Sermylassa halensis (Linnaeus, 1767)







POLYPHAGA Emery, 1886

CHRYSOMELOIDEA Latreille, 1802

CHRYSOMELIDAE Latreille, 1802

GALERUCINAE Latreille, 1802

HYLASPINI Chapuis, 1875

SERMYLASSA Reitter, 1912

The European distribution of this species is mostly restricted to lowlands across central Europe from France to Ukraine although, exceptionally, it occurs up to 1500m in the French Pyrenees and to 2000m in Spain, it is absent from many southern areas and sporadic further north to southern Sweden and the UK, further east it is more widespread, extending through Asia Minor and Russia to Central Siberia. Here it is locally common throughout England and Wales, including Anglesey and the Isle of Wight, and very local and rare in southern Scotland. Adults are active over a long season, from April until November, peaking in August and September, they may be swept from low vegetation wherever the host plants occur, typically wooded margins, heath and moorland, parks, road verges, coastal dunes, river margins and gardens, they fly well and during the warmest months may be attracted to light. Hosts include various Bedstraws, Galium spp. (Rubiaceae), but especially hedge bedstraw, G. mollago L. and, to a lesser extent, heath bedstraw, G. saxatile L., lady’s bedstraw, G. verum L. and cleavers, G. aparine L., they have also been recorded from calamints, Clinopodium spp. (Mentheae). Mating occurs in late spring and continues through the summer, by July gravid females are common and oviposition begins in late July and continues into the autumn, in northern Europe also into the winter; batches of eggs are laid in the soil among host roots and the adults generally die off later in the year although at least some survive to overwinter. Eggs overwinter in the soil and larvae emerge from May until mid-June, they develop rapidly, passing through three instars and becoming fully-grown from mid-June, pupation occurs in a subterranean cell beneath the host and new-generation adults appear from mid-July. Adults feed for about three weeks before mating and ovipositing, they are easily observed as they consume host foliage whereas larvae feed on foliage and stems and may be very difficult to spot. Both larvae and pupae are parasitized by the carabid Lebia chlorocephala Hoffmannsegg, 1803 and adults are known to predate the larvae.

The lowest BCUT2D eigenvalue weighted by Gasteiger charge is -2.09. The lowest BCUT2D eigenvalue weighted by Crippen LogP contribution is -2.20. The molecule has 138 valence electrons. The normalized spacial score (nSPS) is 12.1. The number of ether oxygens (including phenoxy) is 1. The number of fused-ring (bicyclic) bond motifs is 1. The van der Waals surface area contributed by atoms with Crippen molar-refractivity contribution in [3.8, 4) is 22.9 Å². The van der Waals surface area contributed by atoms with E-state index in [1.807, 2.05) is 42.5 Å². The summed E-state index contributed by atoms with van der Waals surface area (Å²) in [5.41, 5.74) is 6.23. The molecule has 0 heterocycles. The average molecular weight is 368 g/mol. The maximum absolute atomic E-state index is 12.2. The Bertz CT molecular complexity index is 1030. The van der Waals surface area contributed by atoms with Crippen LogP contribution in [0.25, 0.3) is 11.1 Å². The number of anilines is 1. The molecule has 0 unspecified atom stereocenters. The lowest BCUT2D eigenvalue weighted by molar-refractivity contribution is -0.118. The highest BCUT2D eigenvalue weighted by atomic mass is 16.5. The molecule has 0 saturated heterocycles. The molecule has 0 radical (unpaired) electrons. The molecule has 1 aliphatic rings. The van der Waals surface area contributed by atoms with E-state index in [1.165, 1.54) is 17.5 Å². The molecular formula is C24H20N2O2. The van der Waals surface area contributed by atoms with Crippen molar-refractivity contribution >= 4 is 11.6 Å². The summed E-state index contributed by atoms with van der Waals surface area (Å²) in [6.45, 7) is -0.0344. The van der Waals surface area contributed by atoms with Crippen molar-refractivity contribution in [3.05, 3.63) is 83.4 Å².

The size, 4.5-7.0mm, coupled with the distinctive colouration should make this species easy to identify. Head and pronotum pale brown, elytra and a variable marking on the vertex metallic green to bluish-green or coppery, rarely bright golden-green, appendages pale to dark brown with the tibial apices and tarsi generally black. Head transverse with large convex eyes and deeply furrowed clypeus, antennae inserted between the lower margins of the eyes, separated by about the length of the basal antennomere. Pronotum transverse and only weakly rounded laterally, anterior angles prominent and rounded, posterior angles rounded but distinct, lateral margin strongly bordered, apical margin finely so and the basal margin simple. Pronotal surface with strongly impressed either side of the disc, these often merging to form a single transverse impression, very finely and sparsely punctured. Scutellum large, triangular and smooth, at most with sparse and very fine punctures. Elytra broadly elongate, with rounded shoulders and a continuously rounded apical margin, dilated to the apical third, much more strongly so in the female, smooth but for a short impression behind the shoulders, punctation strong and dense, for the most part random but with a tendency to from rows, especially in the basal half. Elytral margins explanate to the apex, epipleura wide from the base and narrowing in the apical third. Legs long and robust; femora and tibia smooth, tarsi pseudotetramerous, claws appendiculate. The sexes are usually obvious from the general form of the elytra but can be confirmed by the margin of the apical sternite; in the female it is simply curved while in the male it is sinuate and has a median lobe.

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